Step 6: Check how thick the manufacturer label lets you level. Don’t go over that as the self-leveling compound will probably crack. bigger fills need to be done before you do the final surface.
Mix self-leveling compound according to the manufacturer’s instructions. You should mix enough self-leveling compound to cover the whole surface of the concrete if you feel comfortable doing that kind of area.
Pour the self-leveling compound onto the concrete slab. Pour it in several areas and spread it with a trowel. Over several minutes, if properly mixed, the self-leveling compound will coat the concrete with a thin coat of concrete.
Step 7: After the concrete has cured for 12 hours, remove any formwork. This way you can remove the forms easily without it cracking the edges. You can use a sharp tool to slice the border of the slab and form it so it will be sharp. Allow the concrete to cure for 24 hours before walking on it.
Now you just wait as long as the manufacturer label says. It might be 2-3 days. Some self-leveling compounds need to be watered a little the next two days, info will be on the same label. Just remember that a small spray of water is enough, just to moisten the surface. If it gets pouring wet it might weaken the compound.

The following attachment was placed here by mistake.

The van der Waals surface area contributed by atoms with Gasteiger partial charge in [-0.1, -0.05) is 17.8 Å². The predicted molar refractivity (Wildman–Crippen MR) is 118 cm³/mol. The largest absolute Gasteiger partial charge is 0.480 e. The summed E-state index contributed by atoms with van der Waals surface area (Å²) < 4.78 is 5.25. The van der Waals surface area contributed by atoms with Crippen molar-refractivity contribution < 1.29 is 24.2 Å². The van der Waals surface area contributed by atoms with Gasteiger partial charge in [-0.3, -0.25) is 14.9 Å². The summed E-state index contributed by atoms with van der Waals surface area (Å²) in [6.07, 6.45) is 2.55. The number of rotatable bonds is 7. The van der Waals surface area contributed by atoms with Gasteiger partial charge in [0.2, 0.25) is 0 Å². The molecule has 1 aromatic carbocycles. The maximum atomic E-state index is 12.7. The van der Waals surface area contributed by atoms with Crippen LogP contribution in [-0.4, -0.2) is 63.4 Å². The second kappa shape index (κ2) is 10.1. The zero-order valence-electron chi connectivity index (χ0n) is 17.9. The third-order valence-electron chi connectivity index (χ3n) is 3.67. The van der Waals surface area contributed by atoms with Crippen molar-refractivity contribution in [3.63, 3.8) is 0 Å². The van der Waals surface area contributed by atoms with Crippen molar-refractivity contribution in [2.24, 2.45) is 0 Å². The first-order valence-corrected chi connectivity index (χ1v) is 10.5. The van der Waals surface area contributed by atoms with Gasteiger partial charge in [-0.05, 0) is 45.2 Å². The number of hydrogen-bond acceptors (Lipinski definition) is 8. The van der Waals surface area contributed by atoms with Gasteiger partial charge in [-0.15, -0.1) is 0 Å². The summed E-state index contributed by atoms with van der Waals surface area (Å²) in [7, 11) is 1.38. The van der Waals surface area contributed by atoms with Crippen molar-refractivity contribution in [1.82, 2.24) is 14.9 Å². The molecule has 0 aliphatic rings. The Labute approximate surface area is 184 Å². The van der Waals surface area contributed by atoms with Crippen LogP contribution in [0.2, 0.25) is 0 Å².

Now you should know how to fix concrete cracks and small holes and even level the surface. Remember that the products are a little different around the world, not all need bonding agents, and so on. Pretty much all the polymer fiber compounds I’ve used are fine to use without it.
What is consistent is that the surface must always be clean before you do patching. If there is no bonding agent, the cracks and holes need to be moistured a bit for better adhering.
You can imagine it trying to spread concrete on dust. It’s not going to get below the dust if you don’t clean it. The same is with dusty concrete cracks, if the pores are filled with dust, the concrete fix won’t be getting there.
Make your patches clean before fixing and you do better than all the professionals who don’t do it.